The bottom line w
    • by cheros ( 223479 )
      Be careful because you're heading into a conflict zone. FOSS does NOT have all the answers, and is not THE solution, ditto for anything proprietary. It is part of a solution set.

      A client solution is likely to use both proprietary and FOSS components to make it work for *them*. Zealotry on either side has to be dealt with because it benefits nobody..
    • Does your client have any 'bespoke' software; i.e. which they wrote themselves, or which they employed the writers of ?

      Does your client consider this software to either be sellable, or to give them a competitive advantage by keeping it hidden ?

      If there is software which is owned but not an 'asset' in either sense, they may as well 'open' it; donate to the community for others to build on, reuse, and improve.

      That's how STAF [sourceforge.net] got there.

  • Combine these three things: 1) "I work for a global IT consulting company." 2) "I have the task of investigating" with the unstated 3) "I am on the bench and un-billable" Bye!
  • by davecb ( 6526 ) * <davec-b@rogers.com> on Sunday November 19, 2006 @11:19AM (#16904514) Homepage Journal

    I used to work in a large international firm based in Germany, developing one of their large-scale business offerings.

    Some portions used open source software, notably for interoperability with PCs, and we had to say so in the customer documentation.

    Customers (and therefor our managers (;-)) wanted three things:

    1. a CD they could hold in their hand
    2. a company who would offer them a support contract, although they rarely would actually take out a contract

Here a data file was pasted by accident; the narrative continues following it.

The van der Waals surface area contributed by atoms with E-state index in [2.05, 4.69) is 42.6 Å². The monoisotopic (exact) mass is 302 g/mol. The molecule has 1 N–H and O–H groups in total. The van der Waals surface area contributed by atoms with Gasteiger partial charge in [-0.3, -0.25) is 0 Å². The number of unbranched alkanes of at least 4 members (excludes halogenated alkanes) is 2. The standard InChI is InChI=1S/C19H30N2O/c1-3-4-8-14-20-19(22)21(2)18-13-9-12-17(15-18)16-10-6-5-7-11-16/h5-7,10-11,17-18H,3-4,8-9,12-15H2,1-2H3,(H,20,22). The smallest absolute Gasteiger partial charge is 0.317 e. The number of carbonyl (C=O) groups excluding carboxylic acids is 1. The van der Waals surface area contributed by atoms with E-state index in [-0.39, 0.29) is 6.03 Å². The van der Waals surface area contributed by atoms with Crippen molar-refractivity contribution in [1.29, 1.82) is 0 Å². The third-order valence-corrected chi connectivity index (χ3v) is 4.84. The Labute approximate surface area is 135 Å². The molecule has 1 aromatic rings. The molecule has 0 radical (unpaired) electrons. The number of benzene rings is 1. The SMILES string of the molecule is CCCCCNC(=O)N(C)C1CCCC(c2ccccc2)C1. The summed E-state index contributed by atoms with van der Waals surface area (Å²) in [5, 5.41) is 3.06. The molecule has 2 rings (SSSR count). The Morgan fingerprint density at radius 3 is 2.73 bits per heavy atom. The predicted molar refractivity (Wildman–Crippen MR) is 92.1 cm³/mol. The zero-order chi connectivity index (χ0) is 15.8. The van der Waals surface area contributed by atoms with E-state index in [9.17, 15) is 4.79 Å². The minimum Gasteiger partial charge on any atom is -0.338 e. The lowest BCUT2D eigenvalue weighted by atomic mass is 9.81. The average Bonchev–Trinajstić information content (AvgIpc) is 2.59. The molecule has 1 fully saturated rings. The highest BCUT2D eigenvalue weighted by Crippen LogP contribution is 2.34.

3. a printed, bound manual, or, preferably, an O'Reilly book.

    If they had these three, the level of concern about the kind of software it was fell very rapidly. If we only offered them two of the three, they tended to to be very dubious about the whole deal. You can imagine how that motivated us (;-))

    As to support, the customers were very open to our company having a relationship with the software developers, with us reporting bugs and proposing patches. This in turn made our managers see the GPL as part of a quite normal business relationship with the developers, and in some cases had us offering the support for the open source components as part of our own service contract.

    --dave

  • by toby ( 759 ) * on Sunday November 19, 2006 @07:34PM (#16908468) Homepage Journal
    Just noticed the publication of Cost Conscious - A practical guide for understanding and calculating the financial benefits of open source for enterprise IT projects [the451group.com], if that helps.

    The 451 Commercial Adoption of Open Source (CAOS) Research Service is an analytical service designed to help enterprise end users, software vendors and investors track and understand the opportunities and threats presented by open source.
  • Open Source shouldn't be capitalised. It shouldn't be used to categorise software. It shouldn't be a philosophy, an ideology, a theology, an attitude, or a way of life. Nor should it be a deciding factor in chosing software.

    What open source software SHOULD be is one set of conditions that applies to software you may want to use for other reasons. Decide what to do for technical and business reasons, not ideological ones. If the tool best fits your needs, then figure out if the support and business models fi
  • have standardised on powerpoint as thier development platform.

    and are unlikly to recommend anything other than SAP or Peoplesoft
    to thier clients.

    If they recommended something sensible and easy to implement how would
    they be able to justify 50 man eons in billing?

     
  • The big consultancies get software at very low cost and often have links with major software producers (i.e., shared board members). They are seen as evangelists and act as a major sales channel with corresponding access to products and support. Their clients pay substantially more as end users. However, if you can afford one of the big consultancies, then a few $100K of license fees is a relatively small cost compared to the consulting services

    The use of open source can improve things for the consultanci